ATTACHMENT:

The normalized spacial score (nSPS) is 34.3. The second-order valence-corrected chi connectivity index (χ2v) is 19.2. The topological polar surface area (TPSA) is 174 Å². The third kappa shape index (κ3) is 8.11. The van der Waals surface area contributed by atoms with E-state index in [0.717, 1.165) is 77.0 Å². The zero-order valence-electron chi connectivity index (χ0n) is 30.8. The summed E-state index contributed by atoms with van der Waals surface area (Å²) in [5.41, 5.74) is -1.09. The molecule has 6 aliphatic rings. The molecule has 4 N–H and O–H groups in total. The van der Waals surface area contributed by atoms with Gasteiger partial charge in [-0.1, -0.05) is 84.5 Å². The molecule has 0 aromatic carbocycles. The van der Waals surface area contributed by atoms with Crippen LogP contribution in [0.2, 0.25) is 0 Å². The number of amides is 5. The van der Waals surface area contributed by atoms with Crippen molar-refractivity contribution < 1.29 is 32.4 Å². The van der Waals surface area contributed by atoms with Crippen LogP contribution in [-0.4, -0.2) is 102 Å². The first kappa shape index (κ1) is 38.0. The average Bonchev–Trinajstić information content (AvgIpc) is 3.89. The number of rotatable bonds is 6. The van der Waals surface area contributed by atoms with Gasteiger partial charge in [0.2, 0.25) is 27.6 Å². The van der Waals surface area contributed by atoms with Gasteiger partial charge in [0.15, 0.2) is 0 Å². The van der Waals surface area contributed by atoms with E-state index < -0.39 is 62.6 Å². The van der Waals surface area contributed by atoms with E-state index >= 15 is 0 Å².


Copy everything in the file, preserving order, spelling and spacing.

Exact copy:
The normalized spacial score (nSPS) is 34.3. The second-order valence-corrected chi connectivity index (χ2v) is 19.2. The topological polar surface area (TPSA) is 174 Å². The third kappa shape index (κ3) is 8.11. The van der Waals surface area contributed by atoms with E-state index in [0.717, 1.165) is 77.0 Å². The zero-order valence-electron chi connectivity index (χ0n) is 30.8. The summed E-state index contributed by atoms with van der Waals surface area (Å²) in [5.41, 5.74) is -1.09. The molecule has 6 aliphatic rings. The molecule has 4 N–H and O–H groups in total. The van der Waals surface area contributed by atoms with Gasteiger partial charge in [-0.1, -0.05) is 84.5 Å². The molecule has 0 aromatic carbocycles. The van der Waals surface area contributed by atoms with Crippen LogP contribution in [0.2, 0.25) is 0 Å². The number of amides is 5. The van der Waals surface area contributed by atoms with Crippen molar-refractivity contribution < 1.29 is 32.4 Å². The van der Waals surface area contributed by atoms with Crippen LogP contribution in [-0.4, -0.2) is 102 Å². The first kappa shape index (κ1) is 38.0. The average Bonchev–Trinajstić information content (AvgIpc) is 3.89. The number of rotatable bonds is 6. The van der Waals surface area contributed by atoms with Gasteiger partial charge in [0.2, 0.25) is 27.6 Å². The van der Waals surface area contributed by atoms with Gasteiger partial charge in [0.15, 0.2) is 0 Å². The van der Waals surface area contributed by atoms with E-state index < -0.39 is 62.6 Å². The van der Waals surface area contributed by atoms with E-state index >= 15 is 0 Å².